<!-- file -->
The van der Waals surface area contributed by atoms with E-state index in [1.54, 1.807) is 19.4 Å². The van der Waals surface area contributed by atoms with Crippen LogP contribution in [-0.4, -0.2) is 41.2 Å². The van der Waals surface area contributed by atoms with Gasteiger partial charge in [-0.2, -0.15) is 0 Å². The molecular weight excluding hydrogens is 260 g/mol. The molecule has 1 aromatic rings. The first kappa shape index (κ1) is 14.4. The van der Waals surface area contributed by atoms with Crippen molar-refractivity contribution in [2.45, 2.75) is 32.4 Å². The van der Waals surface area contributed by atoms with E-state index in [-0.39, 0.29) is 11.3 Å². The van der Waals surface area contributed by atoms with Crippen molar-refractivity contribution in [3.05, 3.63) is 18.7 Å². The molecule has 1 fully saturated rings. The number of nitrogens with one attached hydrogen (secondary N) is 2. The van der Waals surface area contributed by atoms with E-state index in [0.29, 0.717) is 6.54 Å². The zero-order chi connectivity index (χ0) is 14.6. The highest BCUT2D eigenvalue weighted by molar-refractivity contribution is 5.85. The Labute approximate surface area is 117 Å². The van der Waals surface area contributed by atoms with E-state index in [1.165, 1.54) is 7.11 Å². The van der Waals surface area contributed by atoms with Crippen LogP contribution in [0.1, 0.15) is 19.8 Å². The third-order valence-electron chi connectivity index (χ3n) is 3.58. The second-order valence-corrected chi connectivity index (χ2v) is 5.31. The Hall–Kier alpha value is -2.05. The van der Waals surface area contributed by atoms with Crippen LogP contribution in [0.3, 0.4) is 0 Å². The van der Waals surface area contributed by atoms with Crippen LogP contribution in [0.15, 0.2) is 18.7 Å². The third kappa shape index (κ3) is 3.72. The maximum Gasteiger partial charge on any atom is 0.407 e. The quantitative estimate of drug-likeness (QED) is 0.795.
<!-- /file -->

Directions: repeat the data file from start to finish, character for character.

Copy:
The van der Waals surface area contributed by atoms with E-state index in [1.54, 1.807) is 19.4 Å². The van der Waals surface area contributed by atoms with Crippen LogP contribution in [-0.4, -0.2) is 41.2 Å². The van der Waals surface area contributed by atoms with Gasteiger partial charge in [-0.2, -0.15) is 0 Å². The molecular weight excluding hydrogens is 260 g/mol. The molecule has 1 aromatic rings. The first kappa shape index (κ1) is 14.4. The van der Waals surface area contributed by atoms with Crippen molar-refractivity contribution in [2.45, 2.75) is 32.4 Å². The van der Waals surface area contributed by atoms with E-state index in [-0.39, 0.29) is 11.3 Å². The van der Waals surface area contributed by atoms with Crippen molar-refractivity contribution in [3.05, 3.63) is 18.7 Å². The molecule has 1 fully saturated rings. The number of nitrogens with one attached hydrogen (secondary N) is 2. The van der Waals surface area contributed by atoms with E-state index in [0.29, 0.717) is 6.54 Å². The zero-order chi connectivity index (χ0) is 14.6. The highest BCUT2D eigenvalue weighted by molar-refractivity contribution is 5.85. The Labute approximate surface area is 117 Å². The van der Waals surface area contributed by atoms with E-state index in [1.165, 1.54) is 7.11 Å². The van der Waals surface area contributed by atoms with Crippen LogP contribution in [0.1, 0.15) is 19.8 Å². The third-order valence-electron chi connectivity index (χ3n) is 3.58. The second-order valence-corrected chi connectivity index (χ2v) is 5.31. The Hall–Kier alpha value is -2.05. The van der Waals surface area contributed by atoms with Crippen LogP contribution in [0.3, 0.4) is 0 Å². The van der Waals surface area contributed by atoms with Crippen LogP contribution in [0.15, 0.2) is 18.7 Å². The third kappa shape index (κ3) is 3.72. The maximum Gasteiger partial charge on any atom is 0.407 e. The quantitative estimate of drug-likeness (QED) is 0.795.